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Book Review

Book Cover

The Further Adventures of Sherlock Holmes
The Stalwart Companions


Author: H. Paul Jeffers
Titan Books
RRP: £7.99, US $9.95, Cdn $12.95
ISBN: 978 1 84856 509 8
Available 26 February 2010

Before Sherlock Holmes formed his long-standing alliance with the inimitable Dr Watson, one of his earliest investigations was alongside the future President of the United States of America, Theodore “Teddy” Roosevelt. When Holmes visits the USA, these “stalwart companions” must together solve a most complicated case, a violent and despicable crime that could herald the death of the American Dream...

Originally published by HarperCollins in 1978, The Stalwart Companions takes place at the earliest point in the detective’s lifetime thus far documented in this series of reprints, before he makes the acquaintance of Dr John H Watson in A Study in Scarlet and The Veiled Detective. Contrary to the book’s synopsis, its title refers not to the friendship that develops between Holmes and Roosevelt, but to the complex political conspiracy they uncover.

The actual story takes up 120 pages, about two-thirds of the book’s total page count, and it feels as though the plot is over almost before it has really got going. The tale is prefaced by an introduction describing the “discovery” of this hitherto lost manuscript in the basement of the New York Police Department. Featuring the entertaining character of “Wiggy”, a descendent of Wiggins (leader of the Baker Street Irregulars) and an expert on Sherlock Holmes, this introduction is as compelling a read as the main narrative.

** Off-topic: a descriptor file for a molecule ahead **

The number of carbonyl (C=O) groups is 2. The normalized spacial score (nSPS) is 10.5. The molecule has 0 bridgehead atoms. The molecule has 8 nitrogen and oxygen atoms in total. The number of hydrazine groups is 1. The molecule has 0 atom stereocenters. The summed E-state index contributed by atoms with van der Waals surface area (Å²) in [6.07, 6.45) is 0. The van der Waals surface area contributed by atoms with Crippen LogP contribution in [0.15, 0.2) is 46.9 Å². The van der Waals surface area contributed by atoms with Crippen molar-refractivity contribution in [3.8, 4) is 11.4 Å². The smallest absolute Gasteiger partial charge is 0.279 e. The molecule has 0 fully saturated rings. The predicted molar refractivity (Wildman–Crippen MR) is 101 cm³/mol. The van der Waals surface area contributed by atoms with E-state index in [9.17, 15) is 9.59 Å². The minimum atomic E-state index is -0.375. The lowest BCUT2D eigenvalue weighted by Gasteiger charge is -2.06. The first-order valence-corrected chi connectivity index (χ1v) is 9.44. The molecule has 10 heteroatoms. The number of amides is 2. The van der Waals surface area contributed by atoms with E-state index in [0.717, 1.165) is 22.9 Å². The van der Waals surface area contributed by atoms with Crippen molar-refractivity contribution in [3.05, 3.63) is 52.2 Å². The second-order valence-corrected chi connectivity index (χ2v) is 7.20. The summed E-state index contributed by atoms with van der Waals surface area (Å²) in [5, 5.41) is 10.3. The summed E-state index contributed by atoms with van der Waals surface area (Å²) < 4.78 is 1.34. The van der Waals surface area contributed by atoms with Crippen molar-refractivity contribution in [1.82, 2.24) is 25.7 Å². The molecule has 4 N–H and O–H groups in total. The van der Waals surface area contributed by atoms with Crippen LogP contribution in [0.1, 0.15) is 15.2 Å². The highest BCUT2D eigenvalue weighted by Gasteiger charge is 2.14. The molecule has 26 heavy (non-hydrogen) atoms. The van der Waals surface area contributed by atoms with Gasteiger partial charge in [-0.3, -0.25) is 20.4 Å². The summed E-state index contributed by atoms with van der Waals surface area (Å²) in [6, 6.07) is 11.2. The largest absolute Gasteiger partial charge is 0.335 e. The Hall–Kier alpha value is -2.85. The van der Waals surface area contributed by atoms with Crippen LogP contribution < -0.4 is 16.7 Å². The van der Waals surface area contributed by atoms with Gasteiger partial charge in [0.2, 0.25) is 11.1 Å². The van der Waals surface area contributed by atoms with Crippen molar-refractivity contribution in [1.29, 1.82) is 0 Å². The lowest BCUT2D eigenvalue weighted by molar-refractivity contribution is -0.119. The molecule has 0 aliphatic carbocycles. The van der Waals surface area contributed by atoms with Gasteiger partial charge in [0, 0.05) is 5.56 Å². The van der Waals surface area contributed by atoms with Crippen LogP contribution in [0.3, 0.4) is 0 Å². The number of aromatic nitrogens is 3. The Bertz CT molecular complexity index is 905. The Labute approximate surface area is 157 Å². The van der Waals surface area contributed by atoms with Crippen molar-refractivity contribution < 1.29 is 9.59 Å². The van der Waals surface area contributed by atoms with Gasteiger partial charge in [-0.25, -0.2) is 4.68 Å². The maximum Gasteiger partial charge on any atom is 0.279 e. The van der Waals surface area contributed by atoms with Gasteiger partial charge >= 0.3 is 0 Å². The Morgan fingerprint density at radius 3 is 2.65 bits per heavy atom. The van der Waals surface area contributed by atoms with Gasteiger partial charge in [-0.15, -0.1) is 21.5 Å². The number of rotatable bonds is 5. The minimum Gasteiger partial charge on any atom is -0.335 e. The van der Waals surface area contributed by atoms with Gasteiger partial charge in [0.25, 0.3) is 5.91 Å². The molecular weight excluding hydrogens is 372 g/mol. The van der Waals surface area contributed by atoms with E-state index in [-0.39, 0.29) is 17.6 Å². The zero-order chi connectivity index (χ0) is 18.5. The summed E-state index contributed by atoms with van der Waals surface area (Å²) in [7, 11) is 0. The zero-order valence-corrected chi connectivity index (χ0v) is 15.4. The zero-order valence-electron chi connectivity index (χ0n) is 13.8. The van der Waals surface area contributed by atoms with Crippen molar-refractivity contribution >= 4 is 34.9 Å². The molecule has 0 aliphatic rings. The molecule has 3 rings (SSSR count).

The story proper is followed by copious notes, offering additional background information about the people and places Holmes and Roosevelt encounter, and drawing comparisons between Holmes’s and Roosevelt’s actions and opinions documented here and those evidenced elsewhere. In other words, the author demonstrates that he’s done his homework! H. Paul Jeffers certainly knows his stuff about Roosevelt, having penned The Bully Pulpit, a biography of the man, and I can vouch for the veracity of his characterisation of Holmes.

Roosevelt, a habitual diarist, makes a good stand-in for the absent Watson, a loyal, plain-speaking foil for Holmes’s genius. Similarly, there is an American counterpart for the Scotland Yard police inspectors who commonly inhabit Holmes’s adventures, though Wilson Hargreave is decidedly more open-minded than the likes of Inspector Lestrade. There are also precursors to the Baker Street Irregulars (in the form of New York Newsboys) and Mrs Hudson (in the guise of an Italian landlady who believes that Holmes doesn’t eat well enough).

The book is written by an American, both in actuality and in its fictional context, so naturally there are a lot of American spellings. However, there appears to have been an attempt to copy-edit the text into British English. This has not been done consistently, so we have a mixture of terms, such as the UK spelling of “storey” alongside the US spelling of “draft” (meaning “gust”), and the UK spelling of “neighbour” alongside the US spelling of “neighborhood”.

Despite its flaws, The Stalwart Companions should while away a few pleasant hours as your fireside companion. As Roosevelt puts it, “I feel as if I have just put down a thrilling work of fiction.”


Richard McGinlay

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